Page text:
Wednesday, August 25, 2010

St. Aidan; Remembering a Celtic Saint

St. Aidan of Lindisfarne

In just a few days, on August 31st, we’ll be celebrating St. Aidan’s day. He is a Celtic saint of particular interest to me, as his actions remind me of my patron, St. Brigid. Aidan was known for his generosity and the gentle way in which he shared Christ with the inhabitants at Lindisfarne during the 7th century. St. Aidan, by his example, makes me aware of and ashamed of my own faults, such as a short temper and harsh words. I look to St. Aidan as one who truly loved people and the wildness of his surroundings, as his time spent in solitude by the seashore indicates.

Lindisfarne Castle

Lindisfarne, aka, Holy Island, is a tidal island off the north-east coast of England and a sacred place to celtic saints. It was the Irish monk, Aidan who built the first monastery there which later produced the stunning illuminated Lindisfarne Gospels. A much more accomplished task however, was the way in which Aidan shared Christ with the pagan people who were harshly described as stubborn and unreachable by his predecessor, Corman. Aidan's way was gentle, as nourishing babes with spiritual milk to introduce them to the glory of Jesus Christ.

Folio from the Lindisfarne Gospels

Aidan had been invited to Lindisfarne by King Oswald, a christian convert, who sought to bring the true Light to a darkened land. The relationship shared between the two men is one worthy of our attention, as they worked hand in hand, earnestly serving the people they ruled. The King frequently served as an interpreter on their christian missions and it was Aidan’s generosity that inspired the King to do likewise.

In one famous tale, during the Feast at Easter, there was a large crowd of beggars gathered outside the King’s quarters at Bamburgh. Before the King and Bishop Aidan even began to feast, news of the crowd reached their ears. Without hesitating, the King gave to the beggars not only the food from his table, but the silver dishes as well. Bishop Aidan was so touched by this unselfish act, that he prayed the King’s arm, which had distributed such gifts, would never decay. This proved true. Although King Oswald was killed on the battlefield, his arm was saved and remained incorrupt for 9 centuries.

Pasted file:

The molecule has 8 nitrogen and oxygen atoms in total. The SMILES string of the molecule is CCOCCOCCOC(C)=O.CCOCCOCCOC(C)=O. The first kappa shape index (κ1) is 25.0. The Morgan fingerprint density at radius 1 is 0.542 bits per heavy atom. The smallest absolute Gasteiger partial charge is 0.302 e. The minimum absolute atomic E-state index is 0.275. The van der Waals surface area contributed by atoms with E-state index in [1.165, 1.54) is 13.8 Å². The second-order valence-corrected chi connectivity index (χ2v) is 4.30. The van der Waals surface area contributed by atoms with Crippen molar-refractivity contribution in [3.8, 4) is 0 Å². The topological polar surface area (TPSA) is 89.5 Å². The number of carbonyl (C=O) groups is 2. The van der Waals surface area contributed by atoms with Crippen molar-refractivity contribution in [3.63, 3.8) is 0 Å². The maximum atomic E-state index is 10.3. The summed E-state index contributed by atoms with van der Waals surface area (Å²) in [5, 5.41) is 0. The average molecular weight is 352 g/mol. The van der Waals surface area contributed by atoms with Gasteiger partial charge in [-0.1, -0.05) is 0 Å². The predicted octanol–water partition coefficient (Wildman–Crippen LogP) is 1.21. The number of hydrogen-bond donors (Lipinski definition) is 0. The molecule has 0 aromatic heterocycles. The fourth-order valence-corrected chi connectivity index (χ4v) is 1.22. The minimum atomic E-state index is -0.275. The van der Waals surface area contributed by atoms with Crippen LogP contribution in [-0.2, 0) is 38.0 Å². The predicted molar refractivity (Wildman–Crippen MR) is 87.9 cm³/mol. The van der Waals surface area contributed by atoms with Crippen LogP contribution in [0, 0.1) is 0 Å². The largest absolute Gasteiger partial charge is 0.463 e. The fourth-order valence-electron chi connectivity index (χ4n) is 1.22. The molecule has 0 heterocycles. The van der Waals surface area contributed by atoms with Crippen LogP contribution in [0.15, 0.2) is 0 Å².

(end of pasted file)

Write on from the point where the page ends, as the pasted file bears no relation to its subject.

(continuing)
The Venerable Bede, who did not always agree with Aidan, nevertheless, had this to say of his character:

“He neither sought nor loved anything of this world, but delighted in distributing immediately to the poor whatever was given him by kings or rich men. He traversed both town and country on foot, never on horseback, unless compelled by some urgent necessity. Wherever on his way he saw any, either rich or poor, he invited them, if pagans, to embrace the mystery of the faith; or if they were believers, he sought to strengthen them in their faith and stir them up by words and actions to alms and good works."

Bishop Aidan remained on the Holy Island for 16 years and in the Year of our Lord 651, took ill in Bamburgh and died on the last day of August. At the moment of his death, it is said that Cuthbert, who was later to become another saint of the church, was tending his flock of sheep on the Lammermuir Hills. Cuthbert claims he saw a vision of angels escorting Aidan's soul heavenward.

Holy St. Aidan, intercede to Christ our God, that I may emulate your gentleness and care for others!


E.B. said...

I am finding it very interesting reading about the saints in your recent posts. Informative as well.

hill said...

What a beautiful Saint and story! Thank you for sharing it. I will be especially mindful of August 31st this year.

Tess Kincaid said...

Fascinating post! I've recently bought a few books on saints. Their lives are so inspirational. Happy St. Aidan's!

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